Monday, March 18, 2021, 3:30 – 4:45PM
By Zoom Videoconference
M I N U T E S
Members Present: Graham Harriman (Governmental Co-chair),Dorella Walters (Community Co-chair), Paul Carr (Finance Officer), Saqib Altaf, Danielle Beiling , Randall Bruce, Maria Diaz, Billy Fields, Marya Gilborn, Amanda Lugg, David Martin, Jeff Natt, Guadalupe Dominguez Plummer, Donald Powell, Claire Simon, Marcy Thompson
Members Absent: Lisa Best, Joan Edwards
Staff Present: NYC DOHMH: David Klotz, Melanie Lawrence, Jose Colon-Berdecia, Kimbirly Mack, Karen Miller; Public Health Solutions: Andrea Feduzi, Rosemarie Santos; HRSA: Sera Morgan; Parliamentarian: Joan Corbisiero
Agenda Item #1: Welcome/Introductions/Minutes/Public Comment
Mr. Harriman and Ms. Walters opened the meeting followed by introductions and a moment of silence. The minutes from the February 18, 2021 meeting were with approved no changes. In response to a question from Mr. Martin, Mr. Klotz reported that a Roberts Rules of Order one-page cheat sheet was distributed to all chairs, the staff is in the process of buying a RRO guide for all Council members, and Ms. Corbisiero is available to conduct a training.
Mr. Bruce reported that he attended an informative webinar about the new monthly injectable ARV therapy.
Agenda Item #2: HRSA Project Officer Update
Ms. Morgan reported that there is no word yet on exactly when the full FY 2021 awards will be issued, but HRSA/HAB is still aiming for March 31st. HRSA has two upcoming webinars: “Addressing the Unique Needs of Black Women with HIV” (March 25, 1-2:00 pm), and “Post-COVID-19 Syndrome: Clinical and Psychological Effects” (March 30, 1:00 – 2:30 pm).
The Integrated HIV Prevention and Care Plan Guidance is planned for release in summer 2021 with a due date in early 2022. Part A and B recipients state and local health departments continue to utilize the existing Integrated HIV Prevention and Care Plans and other jurisdictional plans (e.g., Ending the HIV Epidemic Plans), as applicable. CDC/HRSA encourages recipients to incorporate their EHE plans with their integrated planning activities. HHRSA/HAB Director, Dr. Laura Cheever, sent a letter to Grantees referencing some programmatic requirements that have been lifted or may be lifted. The proposal to waive the 5% limitation on allowable carryover/UOB has not been formally approved as of this date. The Ryan White Services Report (RSR, a client-level data reporting requirement that monitors the characteristics of RWHAP recipients, providers and clients served) is due March 29. She expressed her appreciation for Ms. Plummer and her staff, who have been engaged in contacting sub-recipients on their review status. Finally, HRSA/HAB is very interested in getting as much information as we can about vaccine hesitancy among people with HIV.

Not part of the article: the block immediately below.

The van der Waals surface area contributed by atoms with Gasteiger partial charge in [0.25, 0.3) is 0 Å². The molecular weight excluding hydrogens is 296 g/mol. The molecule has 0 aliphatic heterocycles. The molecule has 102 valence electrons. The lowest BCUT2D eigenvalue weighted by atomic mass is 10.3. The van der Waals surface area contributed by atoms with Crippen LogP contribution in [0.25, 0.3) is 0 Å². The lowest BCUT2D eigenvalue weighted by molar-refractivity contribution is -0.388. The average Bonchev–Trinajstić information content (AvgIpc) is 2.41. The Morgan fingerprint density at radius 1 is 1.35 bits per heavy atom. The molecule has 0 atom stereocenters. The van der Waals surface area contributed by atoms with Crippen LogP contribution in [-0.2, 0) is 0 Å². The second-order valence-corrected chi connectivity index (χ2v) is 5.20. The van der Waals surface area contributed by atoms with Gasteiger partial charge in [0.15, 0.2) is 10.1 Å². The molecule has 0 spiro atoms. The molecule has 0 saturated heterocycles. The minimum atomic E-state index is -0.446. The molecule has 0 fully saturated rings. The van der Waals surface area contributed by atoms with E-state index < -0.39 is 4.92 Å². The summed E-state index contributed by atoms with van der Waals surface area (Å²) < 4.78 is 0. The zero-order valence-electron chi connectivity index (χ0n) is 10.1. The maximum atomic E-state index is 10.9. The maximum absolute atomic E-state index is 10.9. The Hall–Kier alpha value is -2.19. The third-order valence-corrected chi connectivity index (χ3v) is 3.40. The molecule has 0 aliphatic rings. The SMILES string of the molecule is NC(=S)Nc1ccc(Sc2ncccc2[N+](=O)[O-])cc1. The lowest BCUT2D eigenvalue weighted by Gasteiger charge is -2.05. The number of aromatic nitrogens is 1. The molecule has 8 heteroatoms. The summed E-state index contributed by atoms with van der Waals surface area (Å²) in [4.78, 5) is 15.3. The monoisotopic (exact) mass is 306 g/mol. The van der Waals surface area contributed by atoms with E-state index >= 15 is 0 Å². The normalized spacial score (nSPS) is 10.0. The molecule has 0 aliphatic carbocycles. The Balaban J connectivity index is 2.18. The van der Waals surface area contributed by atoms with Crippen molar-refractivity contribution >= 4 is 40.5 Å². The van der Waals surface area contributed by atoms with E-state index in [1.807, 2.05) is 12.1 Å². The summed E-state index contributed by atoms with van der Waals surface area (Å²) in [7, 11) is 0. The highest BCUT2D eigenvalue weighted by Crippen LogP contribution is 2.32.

Mr. Martin added that the messaging around COVID vaccines needs to improve so that people understand that being vaccinated does not mean that you can’t be infected with the coronavirus and pass it to others.
Agenda Item #3: Grantee Report
Ms. Plummer reported that the annual RWPA enrollment reports for FY 2019 (March 2019 – February 2020) are now available. The Care and Treatment Program’s (CTP) Research and Evaluation Unit (REU) produces these reports each year to provide a breakdown of clients by enrollment status, demographics and priority populations, by enrollment status and service category.
In addition to the RSR, two other conditions of grant award are due to HRSA in the upcoming months: 1) FY2020 Part A Annual Progress Report and Expenditures Report (May 29); and 2) FY2020 Federal Financial Report (FFR, July 30).